The glorious songs are there, too, with some lush arrangements by Ian Eisendrath, Jason DeBord, and Albert Evans and an excellent Muny Orchestra conducted by Music Director Sinai Tabak. There are a few new songs, or at least new to this show, with one (“What Do Other Folk Do?”) being strikingly similar to a song (“What Do the Simple Folk Do?”) from another Lerner and Loewe classic, Camelot. The plots could stand to be tightened and streamlined here and there, and some of the character motivations and arcs (especially Ben’s and William’s) need to be made more clear, but generally this new story works, with humor, poignancy, and some important themes including acceptance, personal responsibility, the dangers of materialism and greed, and more.

The Old West setting is well-realized on the vast Muny stage by means of Michael Schweikardt’s expansive, versatile set that uses the turntable well and consists of several detailed set pieces. The costumes by Amy Clark are vibrant and detailed, as well. There’s also stunning lighting by John Lasiter that helps set and maintain the tone of the show through its various transitions. The sound design, by John Shivers and David Patridge, is fine as well, although there were some noticeable issues with feedback and malfunctioning microphones on opening night. I’m hoping these issues will be smoothed out as the show continues its run. The staging is lively, with some remarkable choreography especially in the ensemble production numbers. There are also some fun bits of Muny spectacle that work especially well on this huge stage–such as the use of real Clydesdale carriage horses in a key number at the beginning of Act 2.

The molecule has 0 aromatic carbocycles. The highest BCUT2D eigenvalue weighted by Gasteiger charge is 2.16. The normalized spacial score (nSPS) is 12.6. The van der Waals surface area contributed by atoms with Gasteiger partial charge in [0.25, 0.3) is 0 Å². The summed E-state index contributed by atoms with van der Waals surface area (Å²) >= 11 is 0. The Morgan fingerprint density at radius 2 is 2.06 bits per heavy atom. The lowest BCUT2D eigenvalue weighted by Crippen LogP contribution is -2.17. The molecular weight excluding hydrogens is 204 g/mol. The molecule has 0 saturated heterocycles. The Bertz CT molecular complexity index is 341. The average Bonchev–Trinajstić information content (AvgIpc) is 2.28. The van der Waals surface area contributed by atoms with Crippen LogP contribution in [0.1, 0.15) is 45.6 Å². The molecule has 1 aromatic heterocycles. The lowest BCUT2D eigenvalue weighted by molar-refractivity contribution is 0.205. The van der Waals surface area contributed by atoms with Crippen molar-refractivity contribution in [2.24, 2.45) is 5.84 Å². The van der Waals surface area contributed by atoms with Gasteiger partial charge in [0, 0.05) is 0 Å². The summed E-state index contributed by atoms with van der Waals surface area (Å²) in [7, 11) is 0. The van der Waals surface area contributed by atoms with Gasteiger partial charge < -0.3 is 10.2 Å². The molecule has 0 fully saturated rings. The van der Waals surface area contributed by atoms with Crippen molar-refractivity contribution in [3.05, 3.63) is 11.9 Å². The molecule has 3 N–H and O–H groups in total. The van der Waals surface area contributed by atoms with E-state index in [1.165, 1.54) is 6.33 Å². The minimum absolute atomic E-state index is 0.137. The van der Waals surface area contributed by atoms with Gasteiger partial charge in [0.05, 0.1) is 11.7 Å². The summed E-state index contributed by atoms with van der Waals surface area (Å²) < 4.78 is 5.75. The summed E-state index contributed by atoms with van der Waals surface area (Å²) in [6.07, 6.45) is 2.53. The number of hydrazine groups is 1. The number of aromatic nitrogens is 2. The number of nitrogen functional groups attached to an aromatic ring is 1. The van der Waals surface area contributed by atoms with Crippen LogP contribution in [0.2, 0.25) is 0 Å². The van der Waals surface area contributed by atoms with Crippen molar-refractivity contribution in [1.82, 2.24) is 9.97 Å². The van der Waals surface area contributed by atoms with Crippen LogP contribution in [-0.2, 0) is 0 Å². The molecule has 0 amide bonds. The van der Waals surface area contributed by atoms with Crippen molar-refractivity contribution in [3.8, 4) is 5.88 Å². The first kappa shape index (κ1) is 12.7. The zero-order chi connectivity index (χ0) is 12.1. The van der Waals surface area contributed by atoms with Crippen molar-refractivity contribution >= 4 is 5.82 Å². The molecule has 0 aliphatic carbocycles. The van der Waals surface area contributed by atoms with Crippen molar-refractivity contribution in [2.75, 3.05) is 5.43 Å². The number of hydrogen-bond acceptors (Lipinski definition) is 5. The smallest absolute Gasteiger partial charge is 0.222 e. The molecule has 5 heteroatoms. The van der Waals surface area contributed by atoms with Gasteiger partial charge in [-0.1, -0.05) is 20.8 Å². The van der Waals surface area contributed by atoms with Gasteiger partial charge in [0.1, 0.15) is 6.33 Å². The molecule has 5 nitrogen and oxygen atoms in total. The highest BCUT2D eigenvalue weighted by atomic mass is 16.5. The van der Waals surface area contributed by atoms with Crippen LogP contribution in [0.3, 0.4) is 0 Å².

The cast is large, with quite a few named characters that it takes a while to keep track of them all, although the performers are universally excellent, with some particularly strong singing. Bogart as Ben makes a strong impression on stage with an authoritative and mostly amiable presence, with a powerful voice to match. He’s well-matched by Parris as the mistreated but determined Cayla, and their story develops well. Lopez-Cepero is also impressive and in excellent voice as Armando, who has some memorable scenes and duets with the powerfully-voiced Keleher as Jennifer. Other standouts include Thornton as the increasingly desperate and conflicted William; Ku and Lee as the the close-knit but frequently at odds Li brothers: and Hicks and Washington as H. Ford and Wesley, who form a strong bond as friends and allies against the stubbornly possessive and increasingly menacing Jake, also impressively played by Boyd. There’s a strong ensemble to back the leads, as well, from miners to tavern dancers, all singing and dancing with energy and style, bringing new life to a classic score and a newly revitalized story.